Real Estate Gives Back: Harris Rosen Saves Minds

In the first installment of our series on philanthropy in real estate, CPE spotlights hotel mogul Harris Rosen, whose volunteer-run foundation provides assistance to impoverished residents of two Orange County, Fla., communities.

Harris Rosen

Drugs, crime, and prostitution were once the hallmarks of Tangelo Park, an impoverished community of about 2,400 in Orange County, Florida. That all began to change in 1993, however, when Orlando hotel mogul Harris Rosen launched a program to provide free pre-school and college scholarships (including room, board, books and tuition) to high school graduates in the community who were accepted to Florida vocational schools, colleges or universities.

“We just got a report from the sheriff’s office that in the 26 years we’ve been doing this program in Tangelo Park, crime in the neighborhood is now down 78 percent from where it was,” said Rosen. “High school graduation rates have improved from the 40 percent to 50 percent to virtually 100 percent. College graduation rates in four years are now in the mid- to upper 70s.”

To date, more than 200 Tangelo Park residents have earned associate, college and graduate degrees joined the labor force as doctors, lawyers, plumbers, electricians, and teachers, among other professions.

Rosen himself grew up in the tough neighborhood of Hell’s Kitchen on the east side of Manhattan. He was the first in his family to attend and graduate from college, earning a bachelor’s degree in hospitality management from Cornell University. He was also the first in his family to serve in the military and worked at several hotels, including the Waldorf Astoria in New York City and the Walt Disney Company, before striking out on his own.

In 1975 in the depth of the oil embargo, Rosen acquired his first hotel, a 256-room Quality Inn in Southwest Orlando where he lived and worked in an office on the second floor for the next 16 years, delaying the start of his family until his 50s.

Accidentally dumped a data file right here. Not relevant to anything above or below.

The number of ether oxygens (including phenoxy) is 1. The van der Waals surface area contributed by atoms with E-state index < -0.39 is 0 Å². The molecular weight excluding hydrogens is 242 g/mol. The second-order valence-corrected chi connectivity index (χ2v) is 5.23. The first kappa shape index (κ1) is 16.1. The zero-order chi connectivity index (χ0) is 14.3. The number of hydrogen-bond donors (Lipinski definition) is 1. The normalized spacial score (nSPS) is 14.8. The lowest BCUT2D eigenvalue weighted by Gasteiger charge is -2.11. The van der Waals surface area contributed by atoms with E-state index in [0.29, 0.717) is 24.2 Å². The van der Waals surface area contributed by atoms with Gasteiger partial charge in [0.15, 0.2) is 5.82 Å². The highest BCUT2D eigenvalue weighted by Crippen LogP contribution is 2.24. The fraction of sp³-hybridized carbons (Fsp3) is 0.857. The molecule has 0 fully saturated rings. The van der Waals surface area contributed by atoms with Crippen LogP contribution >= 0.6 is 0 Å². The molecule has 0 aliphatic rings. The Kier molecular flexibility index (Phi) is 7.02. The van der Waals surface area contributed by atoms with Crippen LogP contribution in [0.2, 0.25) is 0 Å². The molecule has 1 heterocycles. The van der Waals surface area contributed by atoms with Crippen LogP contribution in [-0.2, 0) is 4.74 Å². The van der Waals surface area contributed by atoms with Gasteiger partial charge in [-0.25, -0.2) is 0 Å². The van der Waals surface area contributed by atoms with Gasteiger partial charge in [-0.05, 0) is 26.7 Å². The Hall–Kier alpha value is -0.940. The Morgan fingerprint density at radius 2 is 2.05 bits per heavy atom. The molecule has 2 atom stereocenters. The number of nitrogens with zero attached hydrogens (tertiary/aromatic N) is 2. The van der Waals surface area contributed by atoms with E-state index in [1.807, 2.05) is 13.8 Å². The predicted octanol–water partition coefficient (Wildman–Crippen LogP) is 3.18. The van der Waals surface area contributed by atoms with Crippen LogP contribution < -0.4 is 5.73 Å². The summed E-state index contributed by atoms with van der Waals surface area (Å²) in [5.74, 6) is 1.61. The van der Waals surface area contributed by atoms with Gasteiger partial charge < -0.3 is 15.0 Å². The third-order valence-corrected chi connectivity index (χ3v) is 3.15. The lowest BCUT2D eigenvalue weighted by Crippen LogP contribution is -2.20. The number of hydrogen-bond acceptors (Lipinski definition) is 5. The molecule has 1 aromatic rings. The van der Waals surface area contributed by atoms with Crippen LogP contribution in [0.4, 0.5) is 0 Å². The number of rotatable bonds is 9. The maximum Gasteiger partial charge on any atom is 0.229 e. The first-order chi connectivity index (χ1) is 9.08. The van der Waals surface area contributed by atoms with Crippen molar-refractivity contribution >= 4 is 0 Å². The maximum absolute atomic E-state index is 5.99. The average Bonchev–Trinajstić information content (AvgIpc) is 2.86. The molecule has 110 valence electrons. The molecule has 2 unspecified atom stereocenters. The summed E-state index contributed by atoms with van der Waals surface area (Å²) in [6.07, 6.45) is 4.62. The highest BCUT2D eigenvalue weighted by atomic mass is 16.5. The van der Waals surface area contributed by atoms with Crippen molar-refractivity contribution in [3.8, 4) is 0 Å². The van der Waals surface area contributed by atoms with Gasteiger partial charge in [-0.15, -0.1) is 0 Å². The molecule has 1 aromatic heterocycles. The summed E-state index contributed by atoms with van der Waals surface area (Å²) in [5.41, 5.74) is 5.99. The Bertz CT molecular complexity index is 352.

Hands-on Helper

More than four decades later, he still works in the same space running Rosen Hotels & Resorts, which now encompasses eight Orlando hotels comprised of close to 7,000 rooms all debt free. That, including the AAA Four Diamond 1,501-room Rosen Shingle Creek as well as the 1,334-room Rosen Centre and the 800-room Rosen Plaza, both connected to the Orange County Convention Center’s West Building, and the 640-room Clarion Inn Lake Buena Vista next to Walt Disney World.

The success of Rosen’s “little” company as he calls it has allowed the hotel magnate to give away tens of millions of dollars through his foundation to support education and communities in a myriad of ways, from donating $18 million to build UCF’s Rosen College of Hospitality Management to $5.1 million to build the state-of-the-art Jack and Lee Rosen Jewish Community Center and a pre-school, also in Southwest Orlando.

Rosen’s success as a philanthropist may also be the result of his hands-on involvement combined with the fact that his foundation is run entirely by volunteers and, therefore, unencumbered by administrative costs. Over the life of the 26-year Tangelo Park program, for example, Rosen has rarely missed the monthly meeting with neighborhood families, who also receive assistance with health care, counseling and parenting skills.

Harris and student

These days, Tangelo Park’s meetings are held in conjunction with a second adopted community of about 3,200 called Parramore, where Rosen built the 24-classroom pre-school and annually funds the staff salaries. With an average household income of just $13,613 and a child poverty rate of 73 percent, Parramore is one of the poorest neighborhoods in Orlando.

The programs now draw inspiration from an alumni association that meets once a year at one of Rosen’s hotels to celebrate young people from the neighborhoods who are either attending or have graduated from college.

But Rosen doesn’t have to wait for the annual dinner to see the graduates—many seek him out to say thank you and sometimes he meets them randomly, as was the case once when he was getting a prescription filled. The pharmacist read Rosen’s name and declared out of the blue, “You’re Mr. Rosen. I’m a pharmacist!”

The statement didn’t register with Rosen until the pharmacist added, “Tangelo Park!”

“There are hundreds of stories like that,” says Rosen. “It’s so absolutely wonderful to have an impact on a life. It is something that is absolutely incredible.” 

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